INDIA: The government barred the Public Health Foundation of India, the largest independent public health group in the country and a recipient of the Bill & Melinda Gates Foundation (FT), from receiving foreign funds. The organization has drawn ire from the tobacco industry for its antismoking campaigns.


Monitor Confirms Sarin Used in Syria

The chemical used in an attack on an opposition-controlled Syrian town that killed at least eighty-six people was confirmed to be the nerve agent sarin or a substance similar to sarin, according to the Organization for the Prohibition of Chemical Weapons (WaPo). France said it will soon present evidence of the Syrian government's involvement in the attack.

YEMEN: Houthi rebels and their allies have been using banned landmines in Yemen (DW) that may have caused hundreds of civilian casualties, according to Human Rights Watch.

CFR's Micah Zenko calls the Saudi-led, U.S.-backed intervention in Yemen a "shameful war" in Foreign Policy.


African Union, UN to Increase Cooperation

The chair of the African Union Commission and UN Secretary-General Antonio Guterres signed a pact to enhance cooperation (VOA) in the areas of security, good governance, and humanitarian assistance.

NIGERIA: President Muhammadu Buhari suspended Nigeria's spy chief and a senior civil servant on charges of misusing millions in humanitarian funds (DW). The suspension comes after authorities discovered the funds in a private residence in Lagos.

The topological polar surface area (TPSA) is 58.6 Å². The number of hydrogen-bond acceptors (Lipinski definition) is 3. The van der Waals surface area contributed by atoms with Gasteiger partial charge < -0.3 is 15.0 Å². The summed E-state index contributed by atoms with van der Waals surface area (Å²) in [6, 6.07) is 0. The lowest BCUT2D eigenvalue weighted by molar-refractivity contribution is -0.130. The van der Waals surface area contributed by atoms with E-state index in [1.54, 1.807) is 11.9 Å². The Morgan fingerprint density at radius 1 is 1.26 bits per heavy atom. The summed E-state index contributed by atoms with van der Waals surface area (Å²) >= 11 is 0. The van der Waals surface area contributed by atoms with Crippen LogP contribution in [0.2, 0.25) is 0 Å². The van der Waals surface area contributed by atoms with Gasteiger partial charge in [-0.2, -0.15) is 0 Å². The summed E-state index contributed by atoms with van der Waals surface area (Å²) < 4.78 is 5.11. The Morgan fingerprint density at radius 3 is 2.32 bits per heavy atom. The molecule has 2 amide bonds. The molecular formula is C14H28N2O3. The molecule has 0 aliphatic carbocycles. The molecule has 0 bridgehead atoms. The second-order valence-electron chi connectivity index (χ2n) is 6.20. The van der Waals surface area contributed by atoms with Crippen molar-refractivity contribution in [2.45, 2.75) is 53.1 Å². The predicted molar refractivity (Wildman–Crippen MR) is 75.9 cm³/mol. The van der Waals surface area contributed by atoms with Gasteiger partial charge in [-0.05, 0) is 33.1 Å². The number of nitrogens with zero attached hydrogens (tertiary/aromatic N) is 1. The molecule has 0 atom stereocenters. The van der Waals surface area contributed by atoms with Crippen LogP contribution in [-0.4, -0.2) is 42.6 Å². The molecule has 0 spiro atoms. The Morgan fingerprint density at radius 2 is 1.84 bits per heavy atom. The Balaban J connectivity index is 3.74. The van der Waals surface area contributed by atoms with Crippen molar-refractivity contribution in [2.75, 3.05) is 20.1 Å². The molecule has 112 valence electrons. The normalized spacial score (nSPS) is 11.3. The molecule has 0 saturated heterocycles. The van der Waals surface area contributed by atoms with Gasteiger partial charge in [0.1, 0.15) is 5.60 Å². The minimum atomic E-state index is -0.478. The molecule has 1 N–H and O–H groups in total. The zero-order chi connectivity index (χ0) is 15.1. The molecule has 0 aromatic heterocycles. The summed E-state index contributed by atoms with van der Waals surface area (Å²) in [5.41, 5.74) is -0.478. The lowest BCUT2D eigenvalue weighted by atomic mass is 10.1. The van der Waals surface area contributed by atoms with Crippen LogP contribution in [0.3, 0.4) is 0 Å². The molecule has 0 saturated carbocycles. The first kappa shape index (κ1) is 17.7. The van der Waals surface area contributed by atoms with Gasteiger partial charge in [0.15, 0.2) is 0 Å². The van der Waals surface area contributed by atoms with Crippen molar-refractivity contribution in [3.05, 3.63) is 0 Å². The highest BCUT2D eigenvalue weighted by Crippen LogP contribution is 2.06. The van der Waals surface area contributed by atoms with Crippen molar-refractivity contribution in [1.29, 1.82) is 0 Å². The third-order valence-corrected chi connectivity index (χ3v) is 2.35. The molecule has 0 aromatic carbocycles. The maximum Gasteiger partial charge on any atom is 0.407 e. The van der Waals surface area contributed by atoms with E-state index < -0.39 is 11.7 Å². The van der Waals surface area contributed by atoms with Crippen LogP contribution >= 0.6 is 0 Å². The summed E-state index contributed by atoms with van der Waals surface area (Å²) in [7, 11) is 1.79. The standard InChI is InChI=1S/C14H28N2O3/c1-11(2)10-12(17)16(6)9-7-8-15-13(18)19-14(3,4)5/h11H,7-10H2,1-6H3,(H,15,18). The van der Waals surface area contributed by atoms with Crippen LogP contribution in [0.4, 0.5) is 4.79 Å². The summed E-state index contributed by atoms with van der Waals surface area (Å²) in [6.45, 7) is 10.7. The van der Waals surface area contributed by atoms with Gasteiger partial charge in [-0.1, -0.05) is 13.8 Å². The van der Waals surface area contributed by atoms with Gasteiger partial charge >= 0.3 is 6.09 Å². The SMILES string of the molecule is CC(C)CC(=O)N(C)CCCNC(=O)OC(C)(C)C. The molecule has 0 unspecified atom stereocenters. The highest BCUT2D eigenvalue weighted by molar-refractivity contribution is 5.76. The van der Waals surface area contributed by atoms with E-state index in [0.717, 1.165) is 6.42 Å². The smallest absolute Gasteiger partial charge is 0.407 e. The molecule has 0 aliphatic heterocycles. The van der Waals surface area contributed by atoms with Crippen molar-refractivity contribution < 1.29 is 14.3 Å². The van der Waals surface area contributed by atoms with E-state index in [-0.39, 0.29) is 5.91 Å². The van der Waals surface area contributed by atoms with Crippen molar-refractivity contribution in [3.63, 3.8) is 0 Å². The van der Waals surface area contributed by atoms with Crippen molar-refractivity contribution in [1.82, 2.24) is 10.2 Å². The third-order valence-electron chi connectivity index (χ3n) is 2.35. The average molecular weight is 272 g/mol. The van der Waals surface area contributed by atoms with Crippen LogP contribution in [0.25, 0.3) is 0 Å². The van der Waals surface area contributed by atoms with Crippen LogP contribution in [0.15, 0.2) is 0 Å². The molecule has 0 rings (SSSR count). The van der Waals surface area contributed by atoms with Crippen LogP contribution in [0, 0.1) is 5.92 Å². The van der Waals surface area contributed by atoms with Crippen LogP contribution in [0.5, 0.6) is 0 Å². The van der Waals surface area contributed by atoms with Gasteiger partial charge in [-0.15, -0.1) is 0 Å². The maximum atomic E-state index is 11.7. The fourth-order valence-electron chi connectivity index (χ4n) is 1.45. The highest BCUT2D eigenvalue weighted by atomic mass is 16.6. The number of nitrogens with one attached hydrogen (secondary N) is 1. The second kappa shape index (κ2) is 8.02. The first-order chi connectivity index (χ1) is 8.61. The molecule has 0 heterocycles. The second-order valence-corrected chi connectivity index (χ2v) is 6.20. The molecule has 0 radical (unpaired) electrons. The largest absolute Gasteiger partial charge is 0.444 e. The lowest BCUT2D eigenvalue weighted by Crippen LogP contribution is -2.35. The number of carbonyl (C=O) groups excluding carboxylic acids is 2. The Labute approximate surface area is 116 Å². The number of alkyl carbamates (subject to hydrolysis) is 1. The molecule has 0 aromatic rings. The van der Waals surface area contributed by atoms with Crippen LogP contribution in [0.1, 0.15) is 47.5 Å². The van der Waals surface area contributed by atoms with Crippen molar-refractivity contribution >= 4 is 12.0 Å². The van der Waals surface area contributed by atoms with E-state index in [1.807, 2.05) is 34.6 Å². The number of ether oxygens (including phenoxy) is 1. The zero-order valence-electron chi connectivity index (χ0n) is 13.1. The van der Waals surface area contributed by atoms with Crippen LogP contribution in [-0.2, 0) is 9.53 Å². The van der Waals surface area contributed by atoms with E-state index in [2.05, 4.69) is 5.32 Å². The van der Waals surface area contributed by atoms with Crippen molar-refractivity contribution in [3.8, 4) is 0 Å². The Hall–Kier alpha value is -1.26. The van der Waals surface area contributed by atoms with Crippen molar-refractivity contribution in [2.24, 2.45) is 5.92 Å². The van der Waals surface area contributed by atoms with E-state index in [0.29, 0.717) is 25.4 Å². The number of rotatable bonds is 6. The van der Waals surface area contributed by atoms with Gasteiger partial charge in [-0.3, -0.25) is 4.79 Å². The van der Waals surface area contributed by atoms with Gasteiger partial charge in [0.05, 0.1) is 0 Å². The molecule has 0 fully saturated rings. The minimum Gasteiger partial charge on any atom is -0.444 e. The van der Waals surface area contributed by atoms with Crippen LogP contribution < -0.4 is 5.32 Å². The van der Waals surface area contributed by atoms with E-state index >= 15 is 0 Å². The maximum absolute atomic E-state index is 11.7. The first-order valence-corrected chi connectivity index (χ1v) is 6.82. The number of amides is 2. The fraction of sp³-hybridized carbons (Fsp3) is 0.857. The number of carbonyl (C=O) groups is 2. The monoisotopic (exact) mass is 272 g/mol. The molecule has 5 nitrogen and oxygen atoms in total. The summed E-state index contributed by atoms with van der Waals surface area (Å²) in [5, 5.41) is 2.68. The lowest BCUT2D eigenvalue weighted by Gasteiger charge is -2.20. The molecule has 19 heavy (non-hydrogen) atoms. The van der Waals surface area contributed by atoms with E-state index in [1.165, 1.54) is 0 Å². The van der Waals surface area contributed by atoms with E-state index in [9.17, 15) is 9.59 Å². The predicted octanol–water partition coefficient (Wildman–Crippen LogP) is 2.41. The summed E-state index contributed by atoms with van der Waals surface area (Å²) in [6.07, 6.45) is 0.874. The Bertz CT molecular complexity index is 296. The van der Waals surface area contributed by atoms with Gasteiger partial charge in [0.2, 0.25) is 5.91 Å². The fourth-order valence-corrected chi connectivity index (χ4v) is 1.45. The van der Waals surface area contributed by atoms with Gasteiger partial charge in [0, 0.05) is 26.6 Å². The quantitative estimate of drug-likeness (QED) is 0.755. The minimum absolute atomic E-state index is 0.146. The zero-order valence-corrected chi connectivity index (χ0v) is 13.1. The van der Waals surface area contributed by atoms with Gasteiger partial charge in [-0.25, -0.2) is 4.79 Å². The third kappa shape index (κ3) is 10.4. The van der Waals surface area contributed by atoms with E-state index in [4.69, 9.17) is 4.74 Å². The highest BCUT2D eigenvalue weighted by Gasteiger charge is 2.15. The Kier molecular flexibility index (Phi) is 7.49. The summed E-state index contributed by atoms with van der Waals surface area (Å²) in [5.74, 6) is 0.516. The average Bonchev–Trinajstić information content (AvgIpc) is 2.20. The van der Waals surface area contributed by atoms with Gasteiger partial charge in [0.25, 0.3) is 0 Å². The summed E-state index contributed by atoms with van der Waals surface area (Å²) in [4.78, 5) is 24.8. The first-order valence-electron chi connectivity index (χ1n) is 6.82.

Dozens Arrested for Protesting Turkish Referendum

Police arrested at least thirty-eight people (NYT) in morning raids Wednesday for involvement in mass protests against a referendum result that would boost the powers of President Recep Tayyip Erdogan. Also on Wednesday, Turkey's foreign minister said that Erdogan will meet U.S. President Donald J. Trump (WaPo) in Brussels before a NATO summit in May.

CFR's Steven A. Cook says the outcome of Turkey's constitutional referendum will lead to further destabilization in Foreign Policy.

RUSSIA: ExxonMobil applied for a U.S. government waiver to bypass sanctions on Russia (WSJ) to resume a joint venture with Russian state oil company PAO Rosneft.


Ex-President Says Brazil Could Get Its Own Trump

Former President Dilma Rousseff, impeached last year, said she sees "a few Trump-like figures" (WaPo) that could be elected in Brazil. Rousseff cited the recently elected mayor of Sao Paulo and a far-right lawmaker who has publicly praised Trump.


Emirates Cuts Some U.S. Flights

The Dubai-based Emirates airline cut its flights to U.S. cities by 20 percent (AP), citing reduced demand due to the United States' stricter security policies and attempts to ban travelers from some Muslim-majority nations.

A U.S. affiliate of Venezuela's state oil company donated half a million dollars (BBC) to President Trump's inauguration, according to the Federal Election Commission.

This CFR Backgrounder looks at Venezuela's political and economic crisis.